I could feel the upheaval as soon as I entered the room. My mom was nowhere to be seen, and my Nicaraguan host dad, Reynaldo, was shuffling around in the kitchen. It was early in the morning, and he was aimlessly pacing around. Eventually, he put away a rusty metal serving spoon, hanging it on a nail in the wall. He turned to grab a wooden bowl off the windowsill, stared at it, and put it on a different shelf. He didn’t seem to know what to do with himself.

I was new to most things in Nicaragua, but I knew for certain that my father was not the normal family cook. Although I had seen him in the kitchen several times, it was only to bring pichingas full of water, chopped firewood, and sacks full of lechuga inside for my mother.

My dad looked at me, gestured toward the steamy arroz and frijoles warming on the clay stove, and said, “Your mother is in town today for a routine doctors appointment. She made breakfast before she left this morning.”

Really? I thought to myself, She’s gone one day and my dad can’t make his own food? I knew men and women in Nicaragua were expected to fulfill certain roles in the household, but this seemed ridiculous. I finished eating my arroz and frijoles by myself and walked back to the bucket of water sitting on the wooden countertop. Normally, my mother would take away my dishes before I had a chance to wash them, but today I was on my own.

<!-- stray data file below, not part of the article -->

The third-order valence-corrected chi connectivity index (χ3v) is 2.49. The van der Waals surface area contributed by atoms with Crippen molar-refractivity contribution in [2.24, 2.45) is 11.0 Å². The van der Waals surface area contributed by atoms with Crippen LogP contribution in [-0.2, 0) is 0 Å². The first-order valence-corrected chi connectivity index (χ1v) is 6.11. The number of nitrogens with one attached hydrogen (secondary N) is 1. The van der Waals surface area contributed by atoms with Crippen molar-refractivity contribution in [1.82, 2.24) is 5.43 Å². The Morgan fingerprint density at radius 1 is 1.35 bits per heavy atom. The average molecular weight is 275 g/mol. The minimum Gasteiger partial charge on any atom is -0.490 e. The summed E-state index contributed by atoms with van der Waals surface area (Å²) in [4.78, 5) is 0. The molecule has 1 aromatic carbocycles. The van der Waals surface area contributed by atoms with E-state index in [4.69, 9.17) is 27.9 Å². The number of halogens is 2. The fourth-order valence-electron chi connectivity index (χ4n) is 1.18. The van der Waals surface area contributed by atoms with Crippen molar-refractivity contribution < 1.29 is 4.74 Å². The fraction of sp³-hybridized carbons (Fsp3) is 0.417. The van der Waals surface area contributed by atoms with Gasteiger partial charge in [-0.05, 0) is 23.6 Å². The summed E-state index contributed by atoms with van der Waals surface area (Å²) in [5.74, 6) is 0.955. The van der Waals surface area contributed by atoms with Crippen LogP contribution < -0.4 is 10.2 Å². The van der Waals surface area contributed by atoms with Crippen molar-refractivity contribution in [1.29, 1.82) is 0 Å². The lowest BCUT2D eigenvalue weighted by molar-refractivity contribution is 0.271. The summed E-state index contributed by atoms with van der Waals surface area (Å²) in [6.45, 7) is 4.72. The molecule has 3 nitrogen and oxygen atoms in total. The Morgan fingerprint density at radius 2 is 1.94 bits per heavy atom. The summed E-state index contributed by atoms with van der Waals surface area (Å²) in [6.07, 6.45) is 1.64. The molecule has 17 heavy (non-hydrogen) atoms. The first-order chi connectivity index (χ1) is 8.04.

Causa for a Greater Cause

I have always loved cooking. Even ate the age of four, I can remember climbing up to my family’s kitchen counter to help make chocolate chips cookies. This passion continued throughout my life, as I worked at various restaurants and made artisan breads to sell at local farmer’s markets this previous summer. I hope to eventually have a career in food security, striving for easier access to healthy foods for all people.

While on SST in Peru, I was fortunate enough to be placed with a family during study who shared the same love for food. My host grandmother, Alicia, was the cook for our group and my father, Glicerio, was a cook at a local hotel. One Saturday I spent nearly six hours cooking with Alicia. We had a grand feast in the evening with all of our family, eating lots of Peruvian favorites, tallarín verde, causa and sopa de pollo.